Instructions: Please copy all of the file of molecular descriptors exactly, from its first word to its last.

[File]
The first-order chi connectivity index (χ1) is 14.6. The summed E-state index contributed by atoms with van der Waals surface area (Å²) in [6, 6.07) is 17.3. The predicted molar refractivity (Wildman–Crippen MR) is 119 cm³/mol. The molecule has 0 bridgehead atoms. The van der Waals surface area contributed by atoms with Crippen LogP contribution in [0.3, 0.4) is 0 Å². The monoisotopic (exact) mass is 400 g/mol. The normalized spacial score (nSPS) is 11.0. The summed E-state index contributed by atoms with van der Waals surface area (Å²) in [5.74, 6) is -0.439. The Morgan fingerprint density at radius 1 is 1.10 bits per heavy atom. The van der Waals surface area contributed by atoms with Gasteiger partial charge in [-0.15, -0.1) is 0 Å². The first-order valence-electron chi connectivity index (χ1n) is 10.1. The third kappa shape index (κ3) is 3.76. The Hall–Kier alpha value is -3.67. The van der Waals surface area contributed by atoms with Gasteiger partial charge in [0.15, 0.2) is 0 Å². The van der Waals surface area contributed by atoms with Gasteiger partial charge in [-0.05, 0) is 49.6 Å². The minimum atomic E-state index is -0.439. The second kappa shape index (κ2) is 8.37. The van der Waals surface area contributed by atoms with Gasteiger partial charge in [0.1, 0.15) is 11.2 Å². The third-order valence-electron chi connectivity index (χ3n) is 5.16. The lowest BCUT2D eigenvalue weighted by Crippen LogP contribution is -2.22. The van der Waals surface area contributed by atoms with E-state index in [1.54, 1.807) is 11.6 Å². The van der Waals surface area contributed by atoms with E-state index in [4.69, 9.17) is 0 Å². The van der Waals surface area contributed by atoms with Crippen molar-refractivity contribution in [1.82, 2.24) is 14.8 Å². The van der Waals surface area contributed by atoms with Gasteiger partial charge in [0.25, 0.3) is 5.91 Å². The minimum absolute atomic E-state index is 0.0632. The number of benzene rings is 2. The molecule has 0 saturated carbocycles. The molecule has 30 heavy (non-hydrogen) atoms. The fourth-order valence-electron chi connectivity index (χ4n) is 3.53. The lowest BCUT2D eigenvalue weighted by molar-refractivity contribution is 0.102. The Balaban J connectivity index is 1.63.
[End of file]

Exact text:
The first-order chi connectivity index (χ1) is 14.6. The summed E-state index contributed by atoms with van der Waals surface area (Å²) in [6, 6.07) is 17.3. The predicted molar refractivity (Wildman–Crippen MR) is 119 cm³/mol. The molecule has 0 bridgehead atoms. The van der Waals surface area contributed by atoms with Crippen LogP contribution in [0.3, 0.4) is 0 Å². The monoisotopic (exact) mass is 400 g/mol. The normalized spacial score (nSPS) is 11.0. The summed E-state index contributed by atoms with van der Waals surface area (Å²) in [5.74, 6) is -0.439. The Morgan fingerprint density at radius 1 is 1.10 bits per heavy atom. The van der Waals surface area contributed by atoms with Gasteiger partial charge in [-0.15, -0.1) is 0 Å². The first-order valence-electron chi connectivity index (χ1n) is 10.1. The third kappa shape index (κ3) is 3.76. The Hall–Kier alpha value is -3.67. The van der Waals surface area contributed by atoms with Gasteiger partial charge in [0.15, 0.2) is 0 Å². The van der Waals surface area contributed by atoms with Gasteiger partial charge in [-0.05, 0) is 49.6 Å². The minimum atomic E-state index is -0.439. The second kappa shape index (κ2) is 8.37. The van der Waals surface area contributed by atoms with Gasteiger partial charge in [0.1, 0.15) is 11.2 Å². The third-order valence-electron chi connectivity index (χ3n) is 5.16. The lowest BCUT2D eigenvalue weighted by Crippen LogP contribution is -2.22. The van der Waals surface area contributed by atoms with E-state index in [1.54, 1.807) is 11.6 Å². The van der Waals surface area contributed by atoms with E-state index in [4.69, 9.17) is 0 Å². The van der Waals surface area contributed by atoms with Crippen molar-refractivity contribution in [1.82, 2.24) is 14.8 Å². The van der Waals surface area contributed by atoms with Gasteiger partial charge in [0.25, 0.3) is 5.91 Å². The minimum absolute atomic E-state index is 0.0632. The number of benzene rings is 2. The molecule has 0 saturated carbocycles. The molecule has 30 heavy (non-hydrogen) atoms. The fourth-order valence-electron chi connectivity index (χ4n) is 3.53. The lowest BCUT2D eigenvalue weighted by molar-refractivity contribution is 0.102. The Balaban J connectivity index is 1.63.